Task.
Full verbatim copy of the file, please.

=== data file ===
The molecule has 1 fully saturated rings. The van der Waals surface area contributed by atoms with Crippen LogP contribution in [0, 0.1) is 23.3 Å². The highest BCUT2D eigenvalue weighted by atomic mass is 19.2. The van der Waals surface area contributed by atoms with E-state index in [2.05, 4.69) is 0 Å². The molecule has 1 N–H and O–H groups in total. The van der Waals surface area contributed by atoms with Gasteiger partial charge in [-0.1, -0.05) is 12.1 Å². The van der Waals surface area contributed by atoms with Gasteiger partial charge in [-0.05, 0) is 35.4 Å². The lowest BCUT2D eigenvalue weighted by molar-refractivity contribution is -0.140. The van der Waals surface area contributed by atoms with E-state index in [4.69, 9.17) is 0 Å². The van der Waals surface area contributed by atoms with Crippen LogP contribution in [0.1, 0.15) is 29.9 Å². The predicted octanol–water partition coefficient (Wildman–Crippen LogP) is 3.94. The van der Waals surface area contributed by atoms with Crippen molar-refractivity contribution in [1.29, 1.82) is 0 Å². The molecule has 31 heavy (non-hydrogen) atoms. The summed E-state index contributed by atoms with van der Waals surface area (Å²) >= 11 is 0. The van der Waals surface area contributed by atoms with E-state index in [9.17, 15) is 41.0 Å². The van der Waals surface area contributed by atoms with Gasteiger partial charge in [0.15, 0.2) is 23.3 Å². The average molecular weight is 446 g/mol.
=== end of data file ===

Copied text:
The molecule has 1 fully saturated rings. The van der Waals surface area contributed by atoms with Crippen LogP contribution in [0, 0.1) is 23.3 Å². The highest BCUT2D eigenvalue weighted by atomic mass is 19.2. The van der Waals surface area contributed by atoms with E-state index in [2.05, 4.69) is 0 Å². The molecule has 1 N–H and O–H groups in total. The van der Waals surface area contributed by atoms with Gasteiger partial charge in [-0.1, -0.05) is 12.1 Å². The van der Waals surface area contributed by atoms with Gasteiger partial charge in [-0.05, 0) is 35.4 Å². The lowest BCUT2D eigenvalue weighted by molar-refractivity contribution is -0.140. The van der Waals surface area contributed by atoms with E-state index in [4.69, 9.17) is 0 Å². The van der Waals surface area contributed by atoms with Crippen LogP contribution in [0.1, 0.15) is 29.9 Å². The predicted octanol–water partition coefficient (Wildman–Crippen LogP) is 3.94. The van der Waals surface area contributed by atoms with Crippen molar-refractivity contribution in [1.29, 1.82) is 0 Å². The molecule has 31 heavy (non-hydrogen) atoms. The summed E-state index contributed by atoms with van der Waals surface area (Å²) >= 11 is 0. The van der Waals surface area contributed by atoms with E-state index in [9.17, 15) is 41.0 Å². The van der Waals surface area contributed by atoms with Gasteiger partial charge in [0.15, 0.2) is 23.3 Å². The average molecular weight is 446 g/mol.